The Plant Microbe Match
An article investigating how phyoremediation can benefit areas of Minnesota with heavy arsenic contamination
MaiLei Meyers (writer)
University of Minnesota researchers pair plants with microbes to remove arsenic from contaminated soils
The contamination of soil with heavy metals like arsenic is a lasting legacy of the industrial age. In fact, the World Health Organization has identified arsenic as one of 10 chemicals of major concern. Minnesota, like other industrial states, had its fair share of arsenic-contaminated land, including the South Minneapolis Contamination Superfund and Perham Arsenic Superfund sites. Cleanup efforts traditionally involve the removal of contaminated soil and its long-term storage in a designated landfill. University of Minnesota scientists Michael Sadowsky and Cara Santelli are working on a sustainable alternative using hyperaccumulator plants that remove toxic metals from soil and incorporate them into plant tissue.
“You can harvest and burn plants to collect the metal from their contents. In environmental clean-up, it’s called phytoremediation,” explains Michael Sadowsky, Director of the University of Minnesota’s BioTechnology Institute and an expert on plant-microbe interactions. Santelli, his partner on the project, is a geomicrobiologist in the Department of Earth Sciences. Together, they plan to augment the natural uptake of toxic metal using a class of soil microbe called rhizobacteria, which form symbiotic relationships with plants.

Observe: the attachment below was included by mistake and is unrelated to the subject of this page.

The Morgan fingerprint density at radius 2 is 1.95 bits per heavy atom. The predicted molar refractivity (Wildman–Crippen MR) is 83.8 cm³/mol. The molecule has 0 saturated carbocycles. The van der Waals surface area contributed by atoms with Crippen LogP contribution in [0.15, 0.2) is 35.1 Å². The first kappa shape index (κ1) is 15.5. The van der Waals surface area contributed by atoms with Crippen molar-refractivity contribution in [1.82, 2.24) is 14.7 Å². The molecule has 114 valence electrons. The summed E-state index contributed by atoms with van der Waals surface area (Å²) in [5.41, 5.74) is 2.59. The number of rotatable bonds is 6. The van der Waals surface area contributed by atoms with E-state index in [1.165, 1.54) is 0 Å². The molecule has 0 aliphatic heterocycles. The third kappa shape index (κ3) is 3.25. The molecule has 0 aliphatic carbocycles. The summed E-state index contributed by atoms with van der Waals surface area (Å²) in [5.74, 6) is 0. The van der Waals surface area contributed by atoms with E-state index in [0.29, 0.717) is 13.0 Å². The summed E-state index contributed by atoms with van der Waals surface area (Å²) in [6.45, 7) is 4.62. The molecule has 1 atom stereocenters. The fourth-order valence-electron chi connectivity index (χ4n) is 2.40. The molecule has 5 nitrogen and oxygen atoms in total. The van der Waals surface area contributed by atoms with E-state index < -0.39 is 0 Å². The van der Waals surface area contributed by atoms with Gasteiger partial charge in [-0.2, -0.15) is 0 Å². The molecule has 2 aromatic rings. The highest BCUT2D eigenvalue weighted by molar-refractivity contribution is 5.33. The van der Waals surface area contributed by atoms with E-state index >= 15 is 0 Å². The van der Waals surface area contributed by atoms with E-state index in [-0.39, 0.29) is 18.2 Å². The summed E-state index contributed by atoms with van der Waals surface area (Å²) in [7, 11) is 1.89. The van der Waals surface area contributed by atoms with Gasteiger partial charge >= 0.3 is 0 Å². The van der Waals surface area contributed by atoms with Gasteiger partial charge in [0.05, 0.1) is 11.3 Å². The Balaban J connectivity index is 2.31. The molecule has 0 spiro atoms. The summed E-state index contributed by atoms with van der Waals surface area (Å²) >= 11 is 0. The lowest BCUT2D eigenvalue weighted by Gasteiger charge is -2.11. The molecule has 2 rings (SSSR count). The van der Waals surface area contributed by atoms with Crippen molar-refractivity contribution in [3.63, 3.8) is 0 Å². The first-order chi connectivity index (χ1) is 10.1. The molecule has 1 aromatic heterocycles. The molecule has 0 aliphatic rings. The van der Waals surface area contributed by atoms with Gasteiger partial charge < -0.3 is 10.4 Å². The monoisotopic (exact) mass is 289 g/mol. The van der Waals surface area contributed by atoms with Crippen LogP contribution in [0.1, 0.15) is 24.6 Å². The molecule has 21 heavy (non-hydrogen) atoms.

The research began in the greenhouse with a study of two plants capable of accumulating metals at a different rate. Using soil from EPA Superfund sites, the labs will measure the amount of metal absorbed by the plants when paired with microbes capable of immobilizing toxic metals in the soil or making them more accessible for natural uptake. With that knowledge in hand, Santelli and Sadowsky will move on to local contaminated sites and test their findings in the field.
The Minnesota Pollution Control Agency and the Department of Agriculture granted access to Superfund sites during the pilot project funded with a seed grant from the MnDRIVE Environment initiative. The UMN team has partnered with Geosyntec, a national consulting firm with expertise in environmental engineering and the cleanup of contaminated metals. Geosyntec will assist in scaling successful field trials.
Projects like Sadowsky’s current phytoremediation research could help increase visibility for seed funding programs like MnDrive. “Without seed funding, the ability to generate foundational data for federal funding is limited,” says Sadowsky, who also serves as CoDirector of MnDRIVE’s bioremediation initiative.
In addition to seed funding, MnDRIVE promotes collaboration with local industry and government agencies. “We’re providing research that can help drive Minnesota’s economy and protect its environmental legacy. Since its inception five years ago, MnDRIVE has played a crucial role in developing new technologies and promoting collaboration between research institutions, industry, and government.”
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